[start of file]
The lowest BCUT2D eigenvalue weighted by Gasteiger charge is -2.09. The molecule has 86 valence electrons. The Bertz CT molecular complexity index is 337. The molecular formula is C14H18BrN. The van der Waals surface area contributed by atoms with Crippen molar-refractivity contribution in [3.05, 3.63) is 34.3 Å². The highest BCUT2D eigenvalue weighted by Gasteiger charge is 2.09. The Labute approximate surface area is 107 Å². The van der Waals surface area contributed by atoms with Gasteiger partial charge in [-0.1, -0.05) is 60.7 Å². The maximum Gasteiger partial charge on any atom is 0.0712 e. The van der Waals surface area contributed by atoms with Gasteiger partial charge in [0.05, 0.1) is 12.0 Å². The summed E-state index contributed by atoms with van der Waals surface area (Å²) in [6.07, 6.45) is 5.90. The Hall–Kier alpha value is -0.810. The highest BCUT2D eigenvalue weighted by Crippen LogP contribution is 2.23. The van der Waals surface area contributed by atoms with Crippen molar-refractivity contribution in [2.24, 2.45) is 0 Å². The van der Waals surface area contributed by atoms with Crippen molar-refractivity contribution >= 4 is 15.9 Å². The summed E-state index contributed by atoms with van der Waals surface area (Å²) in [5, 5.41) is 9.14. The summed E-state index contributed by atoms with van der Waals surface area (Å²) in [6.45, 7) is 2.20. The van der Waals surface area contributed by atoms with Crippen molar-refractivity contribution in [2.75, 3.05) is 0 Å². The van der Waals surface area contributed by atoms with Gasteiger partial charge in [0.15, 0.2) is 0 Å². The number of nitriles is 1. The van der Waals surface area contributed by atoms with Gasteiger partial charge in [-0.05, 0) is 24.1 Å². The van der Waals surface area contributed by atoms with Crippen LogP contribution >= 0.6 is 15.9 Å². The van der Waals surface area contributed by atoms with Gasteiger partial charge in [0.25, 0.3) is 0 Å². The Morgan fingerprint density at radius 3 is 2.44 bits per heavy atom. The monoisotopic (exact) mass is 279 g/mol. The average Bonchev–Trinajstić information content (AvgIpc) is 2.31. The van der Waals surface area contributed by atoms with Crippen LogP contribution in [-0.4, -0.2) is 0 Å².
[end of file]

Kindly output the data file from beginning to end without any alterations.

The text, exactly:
The lowest BCUT2D eigenvalue weighted by Gasteiger charge is -2.09. The molecule has 86 valence electrons. The Bertz CT molecular complexity index is 337. The molecular formula is C14H18BrN. The van der Waals surface area contributed by atoms with Crippen molar-refractivity contribution in [3.05, 3.63) is 34.3 Å². The highest BCUT2D eigenvalue weighted by Gasteiger charge is 2.09. The Labute approximate surface area is 107 Å². The van der Waals surface area contributed by atoms with Gasteiger partial charge in [-0.1, -0.05) is 60.7 Å². The maximum Gasteiger partial charge on any atom is 0.0712 e. The van der Waals surface area contributed by atoms with Gasteiger partial charge in [0.05, 0.1) is 12.0 Å². The summed E-state index contributed by atoms with van der Waals surface area (Å²) in [6.07, 6.45) is 5.90. The Hall–Kier alpha value is -0.810. The highest BCUT2D eigenvalue weighted by Crippen LogP contribution is 2.23. The van der Waals surface area contributed by atoms with Crippen molar-refractivity contribution in [2.24, 2.45) is 0 Å². The van der Waals surface area contributed by atoms with Crippen molar-refractivity contribution >= 4 is 15.9 Å². The summed E-state index contributed by atoms with van der Waals surface area (Å²) in [5, 5.41) is 9.14. The summed E-state index contributed by atoms with van der Waals surface area (Å²) in [6.45, 7) is 2.20. The van der Waals surface area contributed by atoms with Crippen molar-refractivity contribution in [2.75, 3.05) is 0 Å². The van der Waals surface area contributed by atoms with Gasteiger partial charge in [0.15, 0.2) is 0 Å². The number of nitriles is 1. The van der Waals surface area contributed by atoms with Gasteiger partial charge in [-0.05, 0) is 24.1 Å². The van der Waals surface area contributed by atoms with Crippen LogP contribution >= 0.6 is 15.9 Å². The van der Waals surface area contributed by atoms with Gasteiger partial charge in [0.25, 0.3) is 0 Å². The Morgan fingerprint density at radius 3 is 2.44 bits per heavy atom. The monoisotopic (exact) mass is 279 g/mol. The average Bonchev–Trinajstić information content (AvgIpc) is 2.31. The van der Waals surface area contributed by atoms with Crippen LogP contribution in [-0.4, -0.2) is 0 Å².